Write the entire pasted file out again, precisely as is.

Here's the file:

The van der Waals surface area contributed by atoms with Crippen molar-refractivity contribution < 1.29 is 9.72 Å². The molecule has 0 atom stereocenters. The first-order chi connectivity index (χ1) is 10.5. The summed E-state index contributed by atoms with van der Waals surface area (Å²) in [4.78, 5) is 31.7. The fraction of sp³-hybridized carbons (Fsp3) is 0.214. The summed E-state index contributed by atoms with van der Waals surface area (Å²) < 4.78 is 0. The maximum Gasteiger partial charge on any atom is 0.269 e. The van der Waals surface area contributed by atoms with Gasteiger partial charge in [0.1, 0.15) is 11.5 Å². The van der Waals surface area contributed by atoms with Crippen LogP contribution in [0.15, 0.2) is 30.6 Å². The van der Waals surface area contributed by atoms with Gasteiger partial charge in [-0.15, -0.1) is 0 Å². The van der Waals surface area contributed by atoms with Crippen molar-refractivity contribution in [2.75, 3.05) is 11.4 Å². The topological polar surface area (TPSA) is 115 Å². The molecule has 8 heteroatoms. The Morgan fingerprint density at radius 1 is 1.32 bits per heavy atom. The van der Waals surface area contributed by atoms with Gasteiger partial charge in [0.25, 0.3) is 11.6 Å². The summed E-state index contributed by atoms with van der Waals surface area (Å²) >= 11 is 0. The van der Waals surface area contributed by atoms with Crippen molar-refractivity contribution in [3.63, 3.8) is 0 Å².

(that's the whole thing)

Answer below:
The van der Waals surface area contributed by atoms with Crippen molar-refractivity contribution < 1.29 is 9.72 Å². The molecule has 0 atom stereocenters. The first-order chi connectivity index (χ1) is 10.5. The summed E-state index contributed by atoms with van der Waals surface area (Å²) in [4.78, 5) is 31.7. The fraction of sp³-hybridized carbons (Fsp3) is 0.214. The summed E-state index contributed by atoms with van der Waals surface area (Å²) < 4.78 is 0. The maximum Gasteiger partial charge on any atom is 0.269 e. The van der Waals surface area contributed by atoms with Gasteiger partial charge in [0.1, 0.15) is 11.5 Å². The van der Waals surface area contributed by atoms with Crippen LogP contribution in [0.15, 0.2) is 30.6 Å². The van der Waals surface area contributed by atoms with Gasteiger partial charge in [-0.15, -0.1) is 0 Å². The van der Waals surface area contributed by atoms with Crippen molar-refractivity contribution in [2.75, 3.05) is 11.4 Å². The topological polar surface area (TPSA) is 115 Å². The molecule has 8 heteroatoms. The Morgan fingerprint density at radius 1 is 1.32 bits per heavy atom. The van der Waals surface area contributed by atoms with Gasteiger partial charge in [0.25, 0.3) is 11.6 Å². The summed E-state index contributed by atoms with van der Waals surface area (Å²) >= 11 is 0. The van der Waals surface area contributed by atoms with Crippen molar-refractivity contribution in [3.63, 3.8) is 0 Å².